This was a challenging and interesting season at El Kurru. We worked long hours, and our work was often physically demanding. We made progress toward our goals of understanding the ancient settlement, but our current results are not yet fully satisfying. We worked on monumental structures that we will hope to finish excavating in the next season, and that we will hope to be able to understand more fully in terms of their date and their function.
We are extremely grateful to our hosts in Sudan. First, to the antiquities department (which is called the National Corporation for Antiquities and Museums, or NCAM) and particularly to the Director-General Dr. Abdelrahman Ali; the Director of Excavations, El-Hassan Ahmed Mohammed; our inspector Murtada Bushara, who is also the Director of Antiquities for the Northern State in Sudan; and the Sudanese Project Coordinator of the Qatar-Sudan Archaeological Project, Dr. Salaheldin Mohammed Ahmed. One of the great things about doing archaeology in Sudan is having such great colleagues to work with.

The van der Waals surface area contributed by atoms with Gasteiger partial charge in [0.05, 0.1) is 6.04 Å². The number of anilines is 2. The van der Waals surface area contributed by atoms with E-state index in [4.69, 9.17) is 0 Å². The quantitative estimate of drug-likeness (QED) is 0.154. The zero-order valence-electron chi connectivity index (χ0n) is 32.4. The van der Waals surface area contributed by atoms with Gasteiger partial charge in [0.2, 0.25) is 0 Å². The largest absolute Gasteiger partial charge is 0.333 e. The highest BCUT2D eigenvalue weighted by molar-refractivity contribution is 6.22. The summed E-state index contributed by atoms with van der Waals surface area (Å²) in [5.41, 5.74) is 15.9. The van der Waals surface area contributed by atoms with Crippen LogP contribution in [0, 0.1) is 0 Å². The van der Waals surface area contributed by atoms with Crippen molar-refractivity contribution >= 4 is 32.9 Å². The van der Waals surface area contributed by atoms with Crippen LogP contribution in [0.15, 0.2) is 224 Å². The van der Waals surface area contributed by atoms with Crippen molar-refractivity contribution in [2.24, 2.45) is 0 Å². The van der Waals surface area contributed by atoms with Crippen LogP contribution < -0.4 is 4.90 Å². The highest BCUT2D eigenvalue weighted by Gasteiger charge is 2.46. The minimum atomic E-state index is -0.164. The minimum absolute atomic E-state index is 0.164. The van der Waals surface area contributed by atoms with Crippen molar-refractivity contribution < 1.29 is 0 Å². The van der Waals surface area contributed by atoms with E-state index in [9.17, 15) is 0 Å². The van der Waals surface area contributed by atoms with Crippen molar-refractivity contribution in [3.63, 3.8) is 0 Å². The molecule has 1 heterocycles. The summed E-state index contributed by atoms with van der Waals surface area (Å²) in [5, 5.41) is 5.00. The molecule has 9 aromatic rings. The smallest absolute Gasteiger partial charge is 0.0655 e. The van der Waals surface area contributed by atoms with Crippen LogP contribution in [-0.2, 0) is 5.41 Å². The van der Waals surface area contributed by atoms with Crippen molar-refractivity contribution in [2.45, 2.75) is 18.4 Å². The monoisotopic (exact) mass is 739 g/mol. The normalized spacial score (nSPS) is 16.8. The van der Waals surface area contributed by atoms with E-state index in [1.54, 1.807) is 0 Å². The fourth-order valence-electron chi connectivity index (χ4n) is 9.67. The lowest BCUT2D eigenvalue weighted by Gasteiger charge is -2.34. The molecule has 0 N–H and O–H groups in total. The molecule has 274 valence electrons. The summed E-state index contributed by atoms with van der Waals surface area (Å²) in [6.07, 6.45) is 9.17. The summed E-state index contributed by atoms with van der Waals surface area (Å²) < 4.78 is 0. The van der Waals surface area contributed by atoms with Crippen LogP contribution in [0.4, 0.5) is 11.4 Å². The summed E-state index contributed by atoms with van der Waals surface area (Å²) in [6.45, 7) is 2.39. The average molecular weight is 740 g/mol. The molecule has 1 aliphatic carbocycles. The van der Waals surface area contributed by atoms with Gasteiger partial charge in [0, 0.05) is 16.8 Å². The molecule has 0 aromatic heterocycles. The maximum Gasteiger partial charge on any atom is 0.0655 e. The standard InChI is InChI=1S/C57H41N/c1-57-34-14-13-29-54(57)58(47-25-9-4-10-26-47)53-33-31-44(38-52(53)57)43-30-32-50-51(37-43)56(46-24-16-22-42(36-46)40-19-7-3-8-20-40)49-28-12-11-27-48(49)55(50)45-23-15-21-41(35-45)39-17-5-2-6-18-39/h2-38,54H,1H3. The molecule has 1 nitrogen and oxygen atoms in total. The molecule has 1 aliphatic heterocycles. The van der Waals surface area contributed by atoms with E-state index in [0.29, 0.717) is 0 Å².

We are also grateful to everyone in El Kurru village who made our stay so enjoyable. I worked particularly closely with two men—our foreman Mansour Mohammed Ahmed, who is also one of NCAM’s guards at the site, and Es-Sadeq Mohammed Saleh, another of NCAM’s guards who was also our very helpful and generous landlord.
It was a pleasure to work with James Barrat and the rest of the National Geographic film crew, and we’re looking forward to seeing what they will do with all the footage and conversations we had on site.
Finally, I am happy to thank my excavation team and colleagues, both in the Sudanese team of Prof. Abbas and Prof. Jamal, and in the Copenhagen-based team of Prof. Rachael Dann. I am already looking forward to next season!
|Some of the team...in the Nile on a hot day|
Thanks to you all for reading along. I'll hope to do this again next year.